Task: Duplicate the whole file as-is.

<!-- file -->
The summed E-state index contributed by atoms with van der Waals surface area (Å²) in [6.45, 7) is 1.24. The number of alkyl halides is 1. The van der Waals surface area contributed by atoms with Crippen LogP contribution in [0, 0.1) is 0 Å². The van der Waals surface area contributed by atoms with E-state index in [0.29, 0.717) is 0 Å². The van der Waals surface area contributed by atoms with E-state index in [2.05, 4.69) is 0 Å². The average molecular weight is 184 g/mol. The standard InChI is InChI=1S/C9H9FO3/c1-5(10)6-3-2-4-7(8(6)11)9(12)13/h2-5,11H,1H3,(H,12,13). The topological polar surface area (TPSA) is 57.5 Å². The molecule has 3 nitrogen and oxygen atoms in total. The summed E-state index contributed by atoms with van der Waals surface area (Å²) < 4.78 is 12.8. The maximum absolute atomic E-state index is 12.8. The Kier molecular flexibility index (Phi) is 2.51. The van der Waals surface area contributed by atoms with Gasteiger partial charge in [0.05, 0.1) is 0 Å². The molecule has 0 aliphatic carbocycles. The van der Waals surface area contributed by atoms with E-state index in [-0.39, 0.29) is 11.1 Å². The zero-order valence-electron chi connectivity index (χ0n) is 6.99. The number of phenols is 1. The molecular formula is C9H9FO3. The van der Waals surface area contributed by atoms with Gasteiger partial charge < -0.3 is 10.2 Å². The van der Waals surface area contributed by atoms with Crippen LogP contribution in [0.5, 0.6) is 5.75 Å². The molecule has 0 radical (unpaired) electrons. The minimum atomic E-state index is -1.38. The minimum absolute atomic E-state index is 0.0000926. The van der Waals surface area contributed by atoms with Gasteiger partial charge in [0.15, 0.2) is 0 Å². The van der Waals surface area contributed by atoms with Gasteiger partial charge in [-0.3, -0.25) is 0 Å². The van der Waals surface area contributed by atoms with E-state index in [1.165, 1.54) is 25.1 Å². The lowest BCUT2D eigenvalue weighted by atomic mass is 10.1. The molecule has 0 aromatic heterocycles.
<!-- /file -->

The summed E-state index contributed by atoms with van der Waals surface area (Å²) in [6.45, 7) is 1.24. The number of alkyl halides is 1. The van der Waals surface area contributed by atoms with Crippen LogP contribution in [0, 0.1) is 0 Å². The van der Waals surface area contributed by atoms with E-state index in [0.29, 0.717) is 0 Å². The van der Waals surface area contributed by atoms with E-state index in [2.05, 4.69) is 0 Å². The average molecular weight is 184 g/mol. The standard InChI is InChI=1S/C9H9FO3/c1-5(10)6-3-2-4-7(8(6)11)9(12)13/h2-5,11H,1H3,(H,12,13). The topological polar surface area (TPSA) is 57.5 Å². The molecule has 3 nitrogen and oxygen atoms in total. The summed E-state index contributed by atoms with van der Waals surface area (Å²) < 4.78 is 12.8. The maximum absolute atomic E-state index is 12.8. The Kier molecular flexibility index (Phi) is 2.51. The van der Waals surface area contributed by atoms with Gasteiger partial charge in [0.05, 0.1) is 0 Å². The molecule has 0 aliphatic carbocycles. The van der Waals surface area contributed by atoms with E-state index in [-0.39, 0.29) is 11.1 Å². The zero-order valence-electron chi connectivity index (χ0n) is 6.99. The number of phenols is 1. The molecular formula is C9H9FO3. The van der Waals surface area contributed by atoms with Gasteiger partial charge < -0.3 is 10.2 Å². The van der Waals surface area contributed by atoms with Crippen LogP contribution in [0.5, 0.6) is 5.75 Å². The molecule has 0 radical (unpaired) electrons. The minimum atomic E-state index is -1.38. The minimum absolute atomic E-state index is 0.0000926. The van der Waals surface area contributed by atoms with Gasteiger partial charge in [0.15, 0.2) is 0 Å². The van der Waals surface area contributed by atoms with Gasteiger partial charge in [-0.3, -0.25) is 0 Å². The van der Waals surface area contributed by atoms with E-state index in [1.165, 1.54) is 25.1 Å². The lowest BCUT2D eigenvalue weighted by atomic mass is 10.1. The molecule has 0 aromatic heterocycles.